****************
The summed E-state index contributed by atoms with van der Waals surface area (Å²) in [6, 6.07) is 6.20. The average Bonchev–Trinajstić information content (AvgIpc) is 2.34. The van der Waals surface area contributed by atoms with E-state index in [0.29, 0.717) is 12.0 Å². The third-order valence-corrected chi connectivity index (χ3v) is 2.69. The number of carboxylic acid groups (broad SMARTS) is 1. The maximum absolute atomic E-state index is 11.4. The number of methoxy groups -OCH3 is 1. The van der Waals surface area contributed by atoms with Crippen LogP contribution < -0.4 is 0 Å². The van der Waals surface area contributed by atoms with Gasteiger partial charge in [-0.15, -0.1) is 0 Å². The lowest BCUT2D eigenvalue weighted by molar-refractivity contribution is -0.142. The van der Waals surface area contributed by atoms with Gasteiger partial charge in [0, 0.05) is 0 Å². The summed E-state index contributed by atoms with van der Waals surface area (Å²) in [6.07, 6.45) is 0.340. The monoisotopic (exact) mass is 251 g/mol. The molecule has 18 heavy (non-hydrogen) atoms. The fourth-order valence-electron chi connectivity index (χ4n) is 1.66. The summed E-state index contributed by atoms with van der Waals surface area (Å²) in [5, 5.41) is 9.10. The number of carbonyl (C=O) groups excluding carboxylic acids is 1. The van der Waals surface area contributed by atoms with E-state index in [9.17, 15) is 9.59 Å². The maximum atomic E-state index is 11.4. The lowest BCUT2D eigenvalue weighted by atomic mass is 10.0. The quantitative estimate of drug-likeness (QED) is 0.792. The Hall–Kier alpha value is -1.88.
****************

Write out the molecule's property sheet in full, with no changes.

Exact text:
The summed E-state index contributed by atoms with van der Waals surface area (Å²) in [6, 6.07) is 6.20. The average Bonchev–Trinajstić information content (AvgIpc) is 2.34. The van der Waals surface area contributed by atoms with E-state index in [0.29, 0.717) is 12.0 Å². The third-order valence-corrected chi connectivity index (χ3v) is 2.69. The number of carboxylic acid groups (broad SMARTS) is 1. The maximum absolute atomic E-state index is 11.4. The number of methoxy groups -OCH3 is 1. The van der Waals surface area contributed by atoms with Crippen LogP contribution < -0.4 is 0 Å². The van der Waals surface area contributed by atoms with Gasteiger partial charge in [-0.15, -0.1) is 0 Å². The lowest BCUT2D eigenvalue weighted by molar-refractivity contribution is -0.142. The van der Waals surface area contributed by atoms with Gasteiger partial charge in [0, 0.05) is 0 Å². The summed E-state index contributed by atoms with van der Waals surface area (Å²) in [6.07, 6.45) is 0.340. The monoisotopic (exact) mass is 251 g/mol. The molecule has 18 heavy (non-hydrogen) atoms. The fourth-order valence-electron chi connectivity index (χ4n) is 1.66. The summed E-state index contributed by atoms with van der Waals surface area (Å²) in [5, 5.41) is 9.10. The number of carbonyl (C=O) groups excluding carboxylic acids is 1. The van der Waals surface area contributed by atoms with E-state index in [9.17, 15) is 9.59 Å². The maximum atomic E-state index is 11.4. The lowest BCUT2D eigenvalue weighted by atomic mass is 10.0. The quantitative estimate of drug-likeness (QED) is 0.792. The Hall–Kier alpha value is -1.88.